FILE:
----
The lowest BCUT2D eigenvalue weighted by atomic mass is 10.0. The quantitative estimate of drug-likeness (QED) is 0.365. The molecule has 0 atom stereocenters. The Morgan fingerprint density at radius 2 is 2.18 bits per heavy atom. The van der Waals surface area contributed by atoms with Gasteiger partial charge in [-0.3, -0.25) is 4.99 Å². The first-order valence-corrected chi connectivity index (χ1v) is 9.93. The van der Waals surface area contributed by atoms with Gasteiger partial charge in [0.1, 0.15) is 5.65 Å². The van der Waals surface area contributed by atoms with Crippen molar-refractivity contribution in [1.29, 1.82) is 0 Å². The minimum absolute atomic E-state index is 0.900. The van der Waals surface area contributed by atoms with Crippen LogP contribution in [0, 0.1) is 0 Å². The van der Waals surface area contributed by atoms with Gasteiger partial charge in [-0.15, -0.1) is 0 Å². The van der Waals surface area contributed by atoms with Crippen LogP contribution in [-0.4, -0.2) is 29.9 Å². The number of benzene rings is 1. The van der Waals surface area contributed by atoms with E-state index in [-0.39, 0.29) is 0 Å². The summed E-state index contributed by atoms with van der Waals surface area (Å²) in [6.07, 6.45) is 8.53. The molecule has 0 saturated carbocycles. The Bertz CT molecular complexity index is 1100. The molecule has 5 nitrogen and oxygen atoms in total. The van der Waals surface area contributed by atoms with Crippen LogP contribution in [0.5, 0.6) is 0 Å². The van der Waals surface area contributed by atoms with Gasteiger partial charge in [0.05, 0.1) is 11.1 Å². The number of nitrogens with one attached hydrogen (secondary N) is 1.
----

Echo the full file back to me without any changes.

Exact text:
The lowest BCUT2D eigenvalue weighted by atomic mass is 10.0. The quantitative estimate of drug-likeness (QED) is 0.365. The molecule has 0 atom stereocenters. The Morgan fingerprint density at radius 2 is 2.18 bits per heavy atom. The van der Waals surface area contributed by atoms with Gasteiger partial charge in [-0.3, -0.25) is 4.99 Å². The first-order valence-corrected chi connectivity index (χ1v) is 9.93. The van der Waals surface area contributed by atoms with Gasteiger partial charge in [0.1, 0.15) is 5.65 Å². The van der Waals surface area contributed by atoms with Crippen molar-refractivity contribution in [1.29, 1.82) is 0 Å². The minimum absolute atomic E-state index is 0.900. The van der Waals surface area contributed by atoms with Crippen LogP contribution in [0, 0.1) is 0 Å². The van der Waals surface area contributed by atoms with Gasteiger partial charge in [-0.15, -0.1) is 0 Å². The van der Waals surface area contributed by atoms with Crippen LogP contribution in [-0.4, -0.2) is 29.9 Å². The number of benzene rings is 1. The van der Waals surface area contributed by atoms with E-state index in [-0.39, 0.29) is 0 Å². The summed E-state index contributed by atoms with van der Waals surface area (Å²) in [6.07, 6.45) is 8.53. The molecule has 0 saturated carbocycles. The Bertz CT molecular complexity index is 1100. The molecule has 5 nitrogen and oxygen atoms in total. The van der Waals surface area contributed by atoms with Crippen LogP contribution in [0.5, 0.6) is 0 Å². The van der Waals surface area contributed by atoms with Gasteiger partial charge in [0.05, 0.1) is 11.1 Å². The number of nitrogens with one attached hydrogen (secondary N) is 1.